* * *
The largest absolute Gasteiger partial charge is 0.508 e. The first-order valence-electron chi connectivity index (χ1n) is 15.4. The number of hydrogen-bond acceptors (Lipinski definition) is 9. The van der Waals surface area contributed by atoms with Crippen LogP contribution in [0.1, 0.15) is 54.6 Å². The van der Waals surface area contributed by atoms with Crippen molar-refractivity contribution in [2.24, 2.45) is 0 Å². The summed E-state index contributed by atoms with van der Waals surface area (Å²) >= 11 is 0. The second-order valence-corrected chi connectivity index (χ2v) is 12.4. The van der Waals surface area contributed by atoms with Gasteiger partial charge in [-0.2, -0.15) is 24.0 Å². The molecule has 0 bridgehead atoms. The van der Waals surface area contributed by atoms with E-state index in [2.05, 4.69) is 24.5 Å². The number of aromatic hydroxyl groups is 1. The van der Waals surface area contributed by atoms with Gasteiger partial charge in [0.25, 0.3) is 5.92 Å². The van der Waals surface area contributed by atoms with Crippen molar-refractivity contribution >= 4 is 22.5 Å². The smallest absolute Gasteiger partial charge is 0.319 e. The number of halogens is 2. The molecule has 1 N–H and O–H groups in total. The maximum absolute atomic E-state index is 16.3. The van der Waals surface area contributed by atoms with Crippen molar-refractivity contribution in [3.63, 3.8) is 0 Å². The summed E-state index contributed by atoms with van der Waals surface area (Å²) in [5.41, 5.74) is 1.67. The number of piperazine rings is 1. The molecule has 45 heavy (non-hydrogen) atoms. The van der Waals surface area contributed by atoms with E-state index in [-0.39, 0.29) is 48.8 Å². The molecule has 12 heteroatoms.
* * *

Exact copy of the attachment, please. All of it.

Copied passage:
The largest absolute Gasteiger partial charge is 0.508 e. The first-order valence-electron chi connectivity index (χ1n) is 15.4. The number of hydrogen-bond acceptors (Lipinski definition) is 9. The van der Waals surface area contributed by atoms with Crippen LogP contribution in [0.1, 0.15) is 54.6 Å². The van der Waals surface area contributed by atoms with Crippen molar-refractivity contribution in [2.24, 2.45) is 0 Å². The summed E-state index contributed by atoms with van der Waals surface area (Å²) >= 11 is 0. The second-order valence-corrected chi connectivity index (χ2v) is 12.4. The van der Waals surface area contributed by atoms with Gasteiger partial charge in [-0.2, -0.15) is 24.0 Å². The molecule has 0 bridgehead atoms. The van der Waals surface area contributed by atoms with E-state index in [2.05, 4.69) is 24.5 Å². The number of aromatic hydroxyl groups is 1. The van der Waals surface area contributed by atoms with Gasteiger partial charge in [0.25, 0.3) is 5.92 Å². The van der Waals surface area contributed by atoms with Crippen molar-refractivity contribution >= 4 is 22.5 Å². The smallest absolute Gasteiger partial charge is 0.319 e. The number of halogens is 2. The molecule has 1 N–H and O–H groups in total. The maximum absolute atomic E-state index is 16.3. The van der Waals surface area contributed by atoms with Crippen molar-refractivity contribution in [3.63, 3.8) is 0 Å². The summed E-state index contributed by atoms with van der Waals surface area (Å²) in [5.41, 5.74) is 1.67. The number of piperazine rings is 1. The molecule has 45 heavy (non-hydrogen) atoms. The van der Waals surface area contributed by atoms with E-state index in [-0.39, 0.29) is 48.8 Å². The molecule has 12 heteroatoms.